Alchemy is mysterious and wondrous and, I think, interesting. I happened across this book through conversation, found it a great starting point to learn about this ancient process that goes so far back in human history and is steeped in tradition, sacred initiation, secrets, and religion.
Eliade basically traces alchemy back to the most primitive religions, gives examples of smiths and metallurgists before alchemy was practiced, and lays the groundwork for alchemy's influence of chemistry (which consequently led to it's decline as a valid practice). Modern science has done away with much of the spiritual side of alchemy, reactions are strictly chemical now, transformation has an explanation (transmutation though is another animal entirely). Eliade, though, skillfully moves through the history of alchemy and enlightens us to a vastly different world, one where people interact with metals as if they are alive, because they believe we came from rocks, they believe in a cosmogony that is holistic and encompasses everything, not just man.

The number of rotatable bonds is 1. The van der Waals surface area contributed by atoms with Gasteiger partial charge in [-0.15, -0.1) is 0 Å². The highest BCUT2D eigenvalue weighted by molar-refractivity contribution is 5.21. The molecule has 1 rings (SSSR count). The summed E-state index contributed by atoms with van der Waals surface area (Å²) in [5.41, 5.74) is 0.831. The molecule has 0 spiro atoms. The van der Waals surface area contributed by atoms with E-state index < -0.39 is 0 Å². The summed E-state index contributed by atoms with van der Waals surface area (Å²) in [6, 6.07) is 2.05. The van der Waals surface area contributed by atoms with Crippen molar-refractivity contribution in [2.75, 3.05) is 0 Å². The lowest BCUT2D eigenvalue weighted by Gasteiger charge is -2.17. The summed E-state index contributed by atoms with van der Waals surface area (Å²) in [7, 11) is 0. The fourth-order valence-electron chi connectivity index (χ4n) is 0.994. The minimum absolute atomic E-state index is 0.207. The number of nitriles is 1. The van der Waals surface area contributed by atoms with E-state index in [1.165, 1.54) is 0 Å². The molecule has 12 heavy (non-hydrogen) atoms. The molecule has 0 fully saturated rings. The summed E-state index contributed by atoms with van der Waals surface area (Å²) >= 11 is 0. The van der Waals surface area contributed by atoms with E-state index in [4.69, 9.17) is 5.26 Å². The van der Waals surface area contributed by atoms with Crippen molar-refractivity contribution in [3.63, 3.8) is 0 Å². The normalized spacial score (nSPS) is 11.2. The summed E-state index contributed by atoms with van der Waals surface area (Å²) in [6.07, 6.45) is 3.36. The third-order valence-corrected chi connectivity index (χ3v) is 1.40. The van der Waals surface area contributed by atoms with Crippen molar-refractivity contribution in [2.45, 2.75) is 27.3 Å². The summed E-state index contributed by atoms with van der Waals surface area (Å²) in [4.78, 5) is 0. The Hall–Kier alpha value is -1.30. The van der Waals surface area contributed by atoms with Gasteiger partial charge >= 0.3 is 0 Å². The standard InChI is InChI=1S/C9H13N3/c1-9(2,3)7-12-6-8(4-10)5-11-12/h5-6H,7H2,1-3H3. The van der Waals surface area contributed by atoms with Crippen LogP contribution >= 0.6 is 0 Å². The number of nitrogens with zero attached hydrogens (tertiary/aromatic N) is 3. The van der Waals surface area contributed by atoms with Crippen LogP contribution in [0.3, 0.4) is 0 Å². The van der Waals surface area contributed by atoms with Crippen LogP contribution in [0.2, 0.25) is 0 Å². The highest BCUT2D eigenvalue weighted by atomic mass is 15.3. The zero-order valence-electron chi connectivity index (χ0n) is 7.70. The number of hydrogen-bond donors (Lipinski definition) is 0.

Personally, I find alchemy fascinating. The fact that Newton, the father of modern science, was deeply rooted in alchemy yet persisted on keeping it secret, published books based on alchemical models and did away with alchemy as a serious pursuit is something to be pondered. The symbolism alchemy provides, the inveterate research and prolific work of C.G. Jung on it, is both useful and helpful.
I understand very little about alchemy in and of itself, and I probably never will know much more than an inkling of surface knowledge, but I find it's explanation of the universe, the symbolism of the Philosopher's Stone and Elixir Vitae, the holistic nature, and the fact that it is such an old idea has some basis of validity for me, and I will not be satisfied until I know more.
The alchemist's ultimate goal was to speed nature up and transmute metals into gold, since it was believed that, given time, that is the endgame for all metals. Spiritually, they must abide by several things to keep on that path. It is that path, that symbolism, that ignites my imagination.
It also probably helps that I love mysteries and mysterious things. Check it out on wikipedia.